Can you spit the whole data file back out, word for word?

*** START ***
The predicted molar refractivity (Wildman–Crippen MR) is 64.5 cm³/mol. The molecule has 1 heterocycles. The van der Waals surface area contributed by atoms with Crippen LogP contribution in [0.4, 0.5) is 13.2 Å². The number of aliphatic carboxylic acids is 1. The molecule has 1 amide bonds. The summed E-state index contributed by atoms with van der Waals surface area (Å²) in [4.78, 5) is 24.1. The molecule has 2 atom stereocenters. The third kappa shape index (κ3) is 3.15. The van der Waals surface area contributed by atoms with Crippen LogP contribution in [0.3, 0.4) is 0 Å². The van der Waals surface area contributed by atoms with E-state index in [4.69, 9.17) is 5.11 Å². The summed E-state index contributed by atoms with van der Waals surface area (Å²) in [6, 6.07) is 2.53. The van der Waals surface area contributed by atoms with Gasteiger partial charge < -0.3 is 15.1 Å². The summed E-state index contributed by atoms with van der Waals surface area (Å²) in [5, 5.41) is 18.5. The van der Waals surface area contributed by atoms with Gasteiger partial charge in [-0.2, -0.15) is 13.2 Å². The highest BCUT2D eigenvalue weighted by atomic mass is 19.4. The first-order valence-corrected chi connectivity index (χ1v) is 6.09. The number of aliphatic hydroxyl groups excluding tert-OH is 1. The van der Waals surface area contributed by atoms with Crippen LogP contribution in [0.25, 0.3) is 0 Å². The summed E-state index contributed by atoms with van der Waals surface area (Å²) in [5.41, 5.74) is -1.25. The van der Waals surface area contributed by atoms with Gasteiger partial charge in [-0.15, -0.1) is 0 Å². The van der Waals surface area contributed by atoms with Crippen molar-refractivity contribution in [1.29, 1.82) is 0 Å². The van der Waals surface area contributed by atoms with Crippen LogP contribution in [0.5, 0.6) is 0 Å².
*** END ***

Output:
The predicted molar refractivity (Wildman–Crippen MR) is 64.5 cm³/mol. The molecule has 1 heterocycles. The van der Waals surface area contributed by atoms with Crippen LogP contribution in [0.4, 0.5) is 13.2 Å². The number of aliphatic carboxylic acids is 1. The molecule has 1 amide bonds. The summed E-state index contributed by atoms with van der Waals surface area (Å²) in [4.78, 5) is 24.1. The molecule has 2 atom stereocenters. The third kappa shape index (κ3) is 3.15. The van der Waals surface area contributed by atoms with Crippen LogP contribution in [0.3, 0.4) is 0 Å². The van der Waals surface area contributed by atoms with E-state index in [4.69, 9.17) is 5.11 Å². The summed E-state index contributed by atoms with van der Waals surface area (Å²) in [6, 6.07) is 2.53. The van der Waals surface area contributed by atoms with Gasteiger partial charge < -0.3 is 15.1 Å². The summed E-state index contributed by atoms with van der Waals surface area (Å²) in [5, 5.41) is 18.5. The van der Waals surface area contributed by atoms with Gasteiger partial charge in [-0.2, -0.15) is 13.2 Å². The highest BCUT2D eigenvalue weighted by atomic mass is 19.4. The first-order valence-corrected chi connectivity index (χ1v) is 6.09. The number of aliphatic hydroxyl groups excluding tert-OH is 1. The van der Waals surface area contributed by atoms with Crippen LogP contribution in [0.25, 0.3) is 0 Å². The summed E-state index contributed by atoms with van der Waals surface area (Å²) in [5.41, 5.74) is -1.25. The van der Waals surface area contributed by atoms with Gasteiger partial charge in [-0.15, -0.1) is 0 Å². The van der Waals surface area contributed by atoms with Crippen molar-refractivity contribution in [1.29, 1.82) is 0 Å². The van der Waals surface area contributed by atoms with Crippen LogP contribution in [0.5, 0.6) is 0 Å².